ERP Implementation in a Steel Major in India

ERP Implementation in a Steel Major in India

Sanjay Kumar (MDI Gurgaon, India), Anurag Keshan (IBM, India) and Souvik Mazumdar (TISS, India)
DOI: 10.4018/978-1-61520-625-4.ch005
OnDemand PDF Download:
List Price: $37.50
10% Discount:-$3.75


The case describes an ERP implementation in a steel major in India. The various factors which impact ERP implementation as identified in literature are discussed. The implementation of ERP systems in the organization has been described at each stage of the implementation. The activities at each stage and also the issues arising at each stage of the implementation have been discussed. The benefits identified by the managers have also been included.
Chapter Preview


This case study was conducted to study the various phases in the implementation of an ERP system in a vertically integrated steel plant. The implementation occurred primarily in two phases. In the first phase ERP systems were implemented in the sales and distribution side of operations. Fairly positive results were achieved in the first phase, and this led to an expanded implementation across the company in the subsequent phases. The company seemed to follow the normally recommended practices for ERP implementation, till they decided to retain their mainframe based legacy systems for production planning and shop floor control. (Parr & Shanks, 2000;Nah et al., 2001;Markus et al., 2000; Markus & Tanis, 2000; O’Leary, 2000; Prasad et al., 1999; Sumner, 2000; Wallace & Kremzer, 2001; Huang & Palvia, 2001). The company was not satisfied with the functionality for production planning and execution as provided by the vendor (SAP). The company felt that its production planning and execution functionality was much better defined in the mainframe based IT legacy systems, which were being used at the time of SAP implementation. These were integrated into the company’s IT architecture through the use of about 45 complex interfaces. (Wei et al., 2005; Markus & Tanis, 2000; Sumner, 2000; Sumner, 2004; Kim et al., 2005) These interfaces were created using SAP provided tools like BAPIs which enabled a seamless flow of information across the enterprise.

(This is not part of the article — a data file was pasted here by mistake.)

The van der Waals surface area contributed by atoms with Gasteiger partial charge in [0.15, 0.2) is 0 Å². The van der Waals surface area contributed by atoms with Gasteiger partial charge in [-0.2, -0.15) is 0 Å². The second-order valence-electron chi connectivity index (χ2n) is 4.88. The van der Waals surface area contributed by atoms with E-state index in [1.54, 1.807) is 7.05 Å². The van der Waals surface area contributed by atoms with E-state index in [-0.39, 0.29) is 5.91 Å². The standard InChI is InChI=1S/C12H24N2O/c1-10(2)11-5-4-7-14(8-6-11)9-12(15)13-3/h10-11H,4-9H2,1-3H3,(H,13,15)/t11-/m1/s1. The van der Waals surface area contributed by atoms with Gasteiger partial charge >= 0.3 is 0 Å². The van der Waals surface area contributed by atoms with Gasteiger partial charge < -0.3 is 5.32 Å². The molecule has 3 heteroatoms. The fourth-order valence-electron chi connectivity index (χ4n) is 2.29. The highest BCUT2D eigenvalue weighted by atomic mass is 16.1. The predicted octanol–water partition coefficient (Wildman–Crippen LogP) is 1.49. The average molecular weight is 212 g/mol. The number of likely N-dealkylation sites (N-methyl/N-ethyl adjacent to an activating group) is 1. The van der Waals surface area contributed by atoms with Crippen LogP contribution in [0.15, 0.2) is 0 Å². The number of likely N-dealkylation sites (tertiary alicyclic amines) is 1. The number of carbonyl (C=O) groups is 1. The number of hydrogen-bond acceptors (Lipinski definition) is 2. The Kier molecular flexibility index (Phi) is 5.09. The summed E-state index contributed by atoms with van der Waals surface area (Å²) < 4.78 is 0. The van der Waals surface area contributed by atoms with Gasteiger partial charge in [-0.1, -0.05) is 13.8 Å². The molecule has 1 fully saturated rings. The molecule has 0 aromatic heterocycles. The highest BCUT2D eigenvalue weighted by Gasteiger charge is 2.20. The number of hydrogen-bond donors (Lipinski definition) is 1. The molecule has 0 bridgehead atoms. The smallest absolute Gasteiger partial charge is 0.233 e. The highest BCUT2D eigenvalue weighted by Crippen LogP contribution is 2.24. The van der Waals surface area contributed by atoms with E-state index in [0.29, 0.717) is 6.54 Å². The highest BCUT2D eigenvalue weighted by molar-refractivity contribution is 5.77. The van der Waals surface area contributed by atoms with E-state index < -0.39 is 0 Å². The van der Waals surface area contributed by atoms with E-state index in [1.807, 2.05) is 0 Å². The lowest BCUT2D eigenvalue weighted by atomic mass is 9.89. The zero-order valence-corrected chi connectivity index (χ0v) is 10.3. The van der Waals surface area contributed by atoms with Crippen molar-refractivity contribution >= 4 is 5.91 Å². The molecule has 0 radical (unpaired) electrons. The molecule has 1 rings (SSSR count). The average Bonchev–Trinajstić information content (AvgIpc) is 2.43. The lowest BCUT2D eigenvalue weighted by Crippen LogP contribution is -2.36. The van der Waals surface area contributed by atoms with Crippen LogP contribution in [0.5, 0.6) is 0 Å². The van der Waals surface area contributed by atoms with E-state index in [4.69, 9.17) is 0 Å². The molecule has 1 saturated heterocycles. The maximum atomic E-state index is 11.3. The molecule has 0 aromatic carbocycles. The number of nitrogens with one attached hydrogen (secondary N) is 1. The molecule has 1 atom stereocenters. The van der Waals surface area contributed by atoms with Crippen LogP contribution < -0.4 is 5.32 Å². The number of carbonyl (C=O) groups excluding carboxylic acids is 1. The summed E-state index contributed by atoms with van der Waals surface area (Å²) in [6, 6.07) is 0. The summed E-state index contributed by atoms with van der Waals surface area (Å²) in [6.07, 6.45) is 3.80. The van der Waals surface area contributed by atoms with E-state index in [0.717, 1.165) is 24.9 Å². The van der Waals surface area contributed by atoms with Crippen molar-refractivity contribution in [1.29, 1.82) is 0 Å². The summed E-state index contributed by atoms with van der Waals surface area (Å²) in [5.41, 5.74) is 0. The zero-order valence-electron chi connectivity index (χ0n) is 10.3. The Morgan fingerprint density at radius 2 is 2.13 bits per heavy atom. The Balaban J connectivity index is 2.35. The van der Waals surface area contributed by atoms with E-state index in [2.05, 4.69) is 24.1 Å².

The emerging architecture is given in Appendix 2. The seamless working of the data and information flow and the benefits achieved by the company after the implementation, as a result of the ERP implementation have been brought out in the case. Also project management of the complex task of creation of interfaces with the legacy systems has been successfully handled. (Nah et al., 2001; Adam & O’Doherty, 2000; Markus et al., 2000; Markus & Tanis, 2000; Prasad et al., 1999; Sumner, 2000; Sumner, 2004; Umble & Umble, 2002; Huang & Palvia, 2001) From an implementation perspective the case is an example of a very large implementation and the execution has been handled well and without any major delays or slip ups in schedule.

Company Background: The Steel Company (TSC) under consideration is one of the few select steel companies in the world that is EVA positive (Economic Value Addition). TSC annually produces 9 million tonnes of steel1. In the fiscal year 2005-06 the company’s turnover was Rs 22,518 crores and it produced a record-breaking 5.0 million tonnes of salable steel in its Jamshedpur plant. In the year 2000, TSC was recognized as the ‘world's lowest-cost producer of steel’. The company has also been recognized as the ‘world's best steel producer’ by World Steel Dynamics, three years in a row through 2005-07.


Challenges Towards The Goal

In the period 1997-98 to 2002-03, global steel prices were close to their 10-year lows and in many markets, prices were hovering close to the cash cost levels of major producers. However, owing to continued overcapacity in the industry and persistent financial support (by lenders and governments) to inefficient producers, prices were not expected to recover in the near term. The managing board of the company took a strategic decision to concentrate on three areas:

  • 1.

    Achieve world class operational excellence and to be amongst the world’s lowest cost producers

  • 2.

    Become a learning organization

  • 3.

    To be the supplier of choice for the customer through world class products and services.

Complete Chapter List

Search this Book: